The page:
United Kingdom

United Kingdom


A new report concludes there are no obvious legal blocks or planning problems hindering community wind development in Britain. But it seems odd that after nearly five years of commercial wind energy development not a single wind scheme can boast the involvement of its local people. This is in stark contrast to the European continent. In the UK, however, the Non Fossil Fuel Obligation makes private investment in wind power a risky business. Alternative ideas suiting the British culture might be groupings of small projects under the sponsorship of a large wind park developer who would construct wind schemes but introduce a vehicle for local funding.

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After nearly five years of commercial wind energy development in Britain not a single wind scheme can boast the involvement of its local people. On the contrary, as big business had descended upon the countryside with large wind farms, local people have been divorced from being allowed to help themselves. What is worse, communities which would have gladly participated in putting up their own wind plants, have been put off the whole idea of wind generated electricity.

This is in stark contrast to the European continent where from their own property thousands of people smile benignly on wind turbines in which they have a financial stake. Most of them are founders of wind development co-operatives in which they have pooled their resources in the knowledge that by owning a stake in a wind turbine, electricity bills could be fast-frozen for many years to come because wind would supply their electricity while they paid off the capital loan. If the wind plant outlived the loan, not only would it continue to provide them with pollution free power, but do so free of charge.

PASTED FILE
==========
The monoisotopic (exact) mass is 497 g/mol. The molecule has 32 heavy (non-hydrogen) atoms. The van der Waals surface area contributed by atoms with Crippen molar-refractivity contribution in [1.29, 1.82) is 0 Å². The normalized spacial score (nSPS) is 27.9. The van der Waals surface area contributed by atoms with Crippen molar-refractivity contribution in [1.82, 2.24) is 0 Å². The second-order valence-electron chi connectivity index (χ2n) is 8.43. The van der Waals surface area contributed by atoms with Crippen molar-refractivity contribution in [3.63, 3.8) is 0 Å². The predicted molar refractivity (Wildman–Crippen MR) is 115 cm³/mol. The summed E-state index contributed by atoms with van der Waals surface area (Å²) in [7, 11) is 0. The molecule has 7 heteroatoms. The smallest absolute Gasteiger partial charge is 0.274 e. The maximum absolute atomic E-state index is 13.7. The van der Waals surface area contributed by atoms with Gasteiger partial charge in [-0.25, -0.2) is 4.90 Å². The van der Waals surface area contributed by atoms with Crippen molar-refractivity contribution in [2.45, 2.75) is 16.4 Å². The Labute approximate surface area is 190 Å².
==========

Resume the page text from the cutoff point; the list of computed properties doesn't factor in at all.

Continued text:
Now a report by Ray Mitchell of Rubicon Link in the UK has concluded that there are no obvious legal blocks or planning problems in the way of community wind development in Britain. Moreover the report -- paid for by the government's Energy Technology Support Unit (ETSU) -- finds evidence that it would be in the interests of the renewable energy industry as a whole to give a clear commitment to getting local people involved. Community schemes can contribute to positive public perception of renewable energy.

On closer investigation, however, proponents of community involvement have found a major obstacle lies in the very support mechanism that has kick-started British wind energy into being. It appears that the Non-Fossil Fuel Obligation (NFFO) must bear some of the blame for the lack of progress of even the most modest amount of community ownership. According to Garry Jenkins of North Energy Associates this is because the high risks associated with bidding for NFFO contracts are an impediment to community led initiatives. And the early stages of the NFFO process before contracts are awarded are the most uncertain.

Jenkins, who heads the British Wind Energy Association's community ownership committee, points out that in Denmark and Sweden, where community involvement in wind energy projects flourishes, the application and sign-up processes for financial support are simpler and more clear-cut. Under present NFFO arrangements, applying for a contract is a lengthy process and the uncertainty of whether a bid is sufficiently competitive to win a contract persists up to the government announcement of which schemes have been successful. No concessions are made to ease community wind projects through the uncertainty of this process..

"Community participants want to have a low risk, low return investment, but because of the NFFO you cannot simply sign up for a contract as you can in Denmark and Sweden," says Jenkins. "NFFO is a much riskier process because of the uncertainty at the front end. That is why there are so very few grass roots initiatives," he adds.

Jenkins believes the large scale of many wind energy developments kick-started by NFFO is inappropriate for a small densely populated country like Britain. "It has encouraged the American system of large wind schemes, but we are European. We need a different approach..